Why Do Tall People Get Bigger Paychecks?
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As if the vertically-challenged don't have to deal with enough (what with hemming pant legs, straining to peer over people at concerts, and struggling to reach the top shelf at grocery stores), it turns out taller people are better compensated than their shorter colleagues. To add insult to injury, height has not only been linked to larger paychecks and greater self-confidence, but also to higher intelligence.*
(Wondering how you stack up? According to the National Center for Health Statistics, the average height of American men is 5 feet, 9 inches, and the average height of American women is 5 feet, 4 inches.)
For decades, social scientists have studied what is referred to as the "height premium" - the increased earnings that, on average, taller people receive. A 2001 study by Nicola Persico, Andrew Postlewaite and Dan Silverman of the University of Pennsylvania, found that it's the height a person had as a teenager that matters when it comes to bringing home the bacon as an adult.
"Two adults of the same age and height who were different heights at age 16 are treated differently on the labor market," Persico, Postlewaite and Silverman concluded. "The person who was taller as a teen earns more."
"Those who were relatively short when young," they continued, "were less likely to participate in social activities associated with the accumulation of productive skills and attributes, and report lower self-esteem."
Weak self-esteem and underdeveloped social skills can negatively affect the image one portrays to co-workers and managers as an adult. A person who lacks confidence is generally seen as less authoritative and may have a harder time convincing employers of his or her leadership potential. And those shortcomings (pardon the pun) prove particularly detrimental when hiring managers determine salary.
A 2004 study by psychologist Timothy A. Judge, Ph.D., of the University of Florida, and researcher Daniel M. Cable, Ph.D., of the University of North Carolina, found that every inch of height amounts to a salary increase of about $789 per year (the study controlled for gender, weight and age). By this calculation, someone who is 6 feet tall earns $5,525 more annually than someone who is 5 feet, 6 inches. Over the course of a career, of course, those numbers can really add up.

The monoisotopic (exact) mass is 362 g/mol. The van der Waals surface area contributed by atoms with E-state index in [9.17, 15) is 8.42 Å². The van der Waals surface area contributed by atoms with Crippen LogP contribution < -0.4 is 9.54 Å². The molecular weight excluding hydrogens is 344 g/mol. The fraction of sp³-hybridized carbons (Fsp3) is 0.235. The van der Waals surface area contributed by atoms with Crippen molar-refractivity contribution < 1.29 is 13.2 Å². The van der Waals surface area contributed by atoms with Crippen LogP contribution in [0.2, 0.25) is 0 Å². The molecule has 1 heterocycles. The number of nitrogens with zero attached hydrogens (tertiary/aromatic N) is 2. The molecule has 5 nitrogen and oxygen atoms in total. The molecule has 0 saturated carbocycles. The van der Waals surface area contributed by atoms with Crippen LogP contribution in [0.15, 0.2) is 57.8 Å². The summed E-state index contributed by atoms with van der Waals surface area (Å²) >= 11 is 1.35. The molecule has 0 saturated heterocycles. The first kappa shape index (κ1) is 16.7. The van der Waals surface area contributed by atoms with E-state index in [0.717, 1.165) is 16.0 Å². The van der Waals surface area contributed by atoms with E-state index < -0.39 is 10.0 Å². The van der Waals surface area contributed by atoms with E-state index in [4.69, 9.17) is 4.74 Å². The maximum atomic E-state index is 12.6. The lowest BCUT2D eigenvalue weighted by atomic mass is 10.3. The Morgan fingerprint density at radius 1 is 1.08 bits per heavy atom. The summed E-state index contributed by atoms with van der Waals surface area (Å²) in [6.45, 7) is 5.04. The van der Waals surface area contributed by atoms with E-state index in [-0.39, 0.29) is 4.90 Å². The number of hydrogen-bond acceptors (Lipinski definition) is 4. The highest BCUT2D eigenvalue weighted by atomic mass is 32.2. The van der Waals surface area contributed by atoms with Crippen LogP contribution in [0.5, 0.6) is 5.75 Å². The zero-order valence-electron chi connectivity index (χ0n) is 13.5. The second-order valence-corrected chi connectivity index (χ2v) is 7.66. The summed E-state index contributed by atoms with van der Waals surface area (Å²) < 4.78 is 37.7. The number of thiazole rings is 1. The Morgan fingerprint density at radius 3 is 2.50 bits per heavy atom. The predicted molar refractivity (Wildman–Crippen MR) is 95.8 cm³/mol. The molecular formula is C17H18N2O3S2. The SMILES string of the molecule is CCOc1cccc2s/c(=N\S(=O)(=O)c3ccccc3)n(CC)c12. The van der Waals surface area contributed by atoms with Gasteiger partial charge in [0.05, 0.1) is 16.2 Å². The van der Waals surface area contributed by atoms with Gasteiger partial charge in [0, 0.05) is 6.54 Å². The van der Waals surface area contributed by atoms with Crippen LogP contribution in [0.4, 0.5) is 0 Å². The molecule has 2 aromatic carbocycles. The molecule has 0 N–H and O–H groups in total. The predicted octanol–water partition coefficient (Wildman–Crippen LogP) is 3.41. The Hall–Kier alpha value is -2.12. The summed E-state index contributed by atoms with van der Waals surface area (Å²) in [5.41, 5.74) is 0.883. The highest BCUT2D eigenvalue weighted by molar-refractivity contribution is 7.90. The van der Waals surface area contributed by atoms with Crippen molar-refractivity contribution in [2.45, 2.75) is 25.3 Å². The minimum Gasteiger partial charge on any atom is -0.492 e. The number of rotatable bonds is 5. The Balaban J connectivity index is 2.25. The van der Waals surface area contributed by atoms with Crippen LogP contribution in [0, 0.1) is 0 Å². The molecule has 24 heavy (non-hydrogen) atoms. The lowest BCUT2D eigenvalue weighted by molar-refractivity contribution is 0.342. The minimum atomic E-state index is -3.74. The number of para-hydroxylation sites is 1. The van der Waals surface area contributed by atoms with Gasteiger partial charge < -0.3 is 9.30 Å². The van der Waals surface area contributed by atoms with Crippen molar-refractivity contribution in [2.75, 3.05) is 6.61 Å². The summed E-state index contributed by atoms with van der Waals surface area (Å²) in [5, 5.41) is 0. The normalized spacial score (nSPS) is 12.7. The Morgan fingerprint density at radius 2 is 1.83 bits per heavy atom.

"Perhaps when humans were in the early stages of organization, they used height as an index for power in making 'fight or flight' decisions," Judge told the "Monitor on Psychology," a publication of the American Psychological Association. "They ascribed leader-like qualities to tall people because they thought they would be better able to protect them. Evolutionary psychologists would argue that some of those old patterns still operate in our perceptions today."
A new study published in August 2006 by Princeton economists Anne Case and Christina Paxson offers a fresh and decidedly controversial explanation for why taller people make more money: They're just smarter.
"As early as age 3 -- before schooling has had a chance to play a role -- and throughout childhood, taller children perform significantly better on cognitive tests," Case and Paxson state in the study.
"As adults," they continue, "taller individuals are more likely to select into higher-paying occupations that require more advanced verbal and numerical skills and greater intelligence, for which they earn handsome rewards."
In other words, the inflated paychecks of tall people may have less to do with biases and social stigmas than previously believed. If taller people do, in fact, select occupations that require more advanced skills, employers may be justified in granting them higher salaries.
Perhaps most importantly, Case and Paxson highlight the important role proper early nutrition plays in determining both height and cognitive ability. A person's ability to achieve his or her greatest potential intelligence may boil down to the care he or she received in the womb and during the first three years of life.
This means, whether tall or short, a person's health as a baby could directly correlate to the health of their paycheck when they enter the workforce.
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